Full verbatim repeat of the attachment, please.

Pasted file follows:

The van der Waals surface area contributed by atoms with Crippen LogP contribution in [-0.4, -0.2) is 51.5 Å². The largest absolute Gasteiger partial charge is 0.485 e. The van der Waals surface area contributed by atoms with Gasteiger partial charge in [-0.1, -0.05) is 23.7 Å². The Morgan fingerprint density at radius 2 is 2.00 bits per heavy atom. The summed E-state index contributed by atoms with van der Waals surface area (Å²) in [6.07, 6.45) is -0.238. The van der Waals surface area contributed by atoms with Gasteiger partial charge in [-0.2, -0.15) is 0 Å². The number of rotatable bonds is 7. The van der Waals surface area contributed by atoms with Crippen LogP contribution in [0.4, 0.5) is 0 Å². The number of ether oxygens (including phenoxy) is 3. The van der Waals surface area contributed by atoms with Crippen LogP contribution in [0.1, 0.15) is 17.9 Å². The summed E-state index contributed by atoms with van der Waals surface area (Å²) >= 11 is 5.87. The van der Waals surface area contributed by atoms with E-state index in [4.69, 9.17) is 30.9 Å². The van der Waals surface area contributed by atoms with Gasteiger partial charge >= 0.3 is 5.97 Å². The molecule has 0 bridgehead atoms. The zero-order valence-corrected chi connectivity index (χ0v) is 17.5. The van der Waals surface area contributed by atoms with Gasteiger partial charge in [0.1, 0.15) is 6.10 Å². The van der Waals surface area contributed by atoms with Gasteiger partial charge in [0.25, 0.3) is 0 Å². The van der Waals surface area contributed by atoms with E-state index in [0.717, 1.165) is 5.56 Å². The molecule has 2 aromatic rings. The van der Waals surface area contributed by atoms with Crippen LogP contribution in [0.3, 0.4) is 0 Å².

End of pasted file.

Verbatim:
The van der Waals surface area contributed by atoms with Crippen LogP contribution in [-0.4, -0.2) is 51.5 Å². The largest absolute Gasteiger partial charge is 0.485 e. The van der Waals surface area contributed by atoms with Gasteiger partial charge in [-0.1, -0.05) is 23.7 Å². The Morgan fingerprint density at radius 2 is 2.00 bits per heavy atom. The summed E-state index contributed by atoms with van der Waals surface area (Å²) in [6.07, 6.45) is -0.238. The van der Waals surface area contributed by atoms with Gasteiger partial charge in [-0.2, -0.15) is 0 Å². The number of rotatable bonds is 7. The van der Waals surface area contributed by atoms with Crippen LogP contribution in [0.4, 0.5) is 0 Å². The number of ether oxygens (including phenoxy) is 3. The van der Waals surface area contributed by atoms with Crippen LogP contribution in [0.1, 0.15) is 17.9 Å². The summed E-state index contributed by atoms with van der Waals surface area (Å²) >= 11 is 5.87. The van der Waals surface area contributed by atoms with E-state index in [4.69, 9.17) is 30.9 Å². The van der Waals surface area contributed by atoms with Gasteiger partial charge >= 0.3 is 5.97 Å². The molecule has 0 bridgehead atoms. The zero-order valence-corrected chi connectivity index (χ0v) is 17.5. The van der Waals surface area contributed by atoms with Gasteiger partial charge in [0.1, 0.15) is 6.10 Å². The van der Waals surface area contributed by atoms with Gasteiger partial charge in [0.25, 0.3) is 0 Å². The van der Waals surface area contributed by atoms with E-state index in [0.717, 1.165) is 5.56 Å². The molecule has 2 aromatic rings. The van der Waals surface area contributed by atoms with Crippen LogP contribution in [0.3, 0.4) is 0 Å².